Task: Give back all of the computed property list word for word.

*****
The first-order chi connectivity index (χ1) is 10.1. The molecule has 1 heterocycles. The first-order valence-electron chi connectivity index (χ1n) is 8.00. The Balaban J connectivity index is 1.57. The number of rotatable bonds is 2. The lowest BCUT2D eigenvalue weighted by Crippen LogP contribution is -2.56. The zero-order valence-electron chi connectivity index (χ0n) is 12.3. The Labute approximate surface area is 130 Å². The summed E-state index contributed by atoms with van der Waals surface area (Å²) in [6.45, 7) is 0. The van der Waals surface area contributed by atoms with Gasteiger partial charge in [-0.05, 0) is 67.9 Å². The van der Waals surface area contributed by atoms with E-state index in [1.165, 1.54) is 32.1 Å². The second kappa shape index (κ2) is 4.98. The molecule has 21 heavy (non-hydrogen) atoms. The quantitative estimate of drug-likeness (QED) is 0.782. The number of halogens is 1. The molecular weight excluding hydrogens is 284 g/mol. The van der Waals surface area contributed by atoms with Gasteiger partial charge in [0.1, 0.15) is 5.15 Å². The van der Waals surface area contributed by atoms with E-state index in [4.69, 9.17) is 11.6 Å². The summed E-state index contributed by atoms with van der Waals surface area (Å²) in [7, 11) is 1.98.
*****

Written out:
The first-order chi connectivity index (χ1) is 10.1. The molecule has 1 heterocycles. The first-order valence-electron chi connectivity index (χ1n) is 8.00. The Balaban J connectivity index is 1.57. The number of rotatable bonds is 2. The lowest BCUT2D eigenvalue weighted by Crippen LogP contribution is -2.56. The zero-order valence-electron chi connectivity index (χ0n) is 12.3. The Labute approximate surface area is 130 Å². The summed E-state index contributed by atoms with van der Waals surface area (Å²) in [6.45, 7) is 0. The van der Waals surface area contributed by atoms with Gasteiger partial charge in [-0.05, 0) is 67.9 Å². The van der Waals surface area contributed by atoms with E-state index in [1.165, 1.54) is 32.1 Å². The second kappa shape index (κ2) is 4.98. The molecule has 21 heavy (non-hydrogen) atoms. The quantitative estimate of drug-likeness (QED) is 0.782. The number of halogens is 1. The molecular weight excluding hydrogens is 284 g/mol. The van der Waals surface area contributed by atoms with Gasteiger partial charge in [0.1, 0.15) is 5.15 Å². The van der Waals surface area contributed by atoms with E-state index in [4.69, 9.17) is 11.6 Å². The summed E-state index contributed by atoms with van der Waals surface area (Å²) in [7, 11) is 1.98.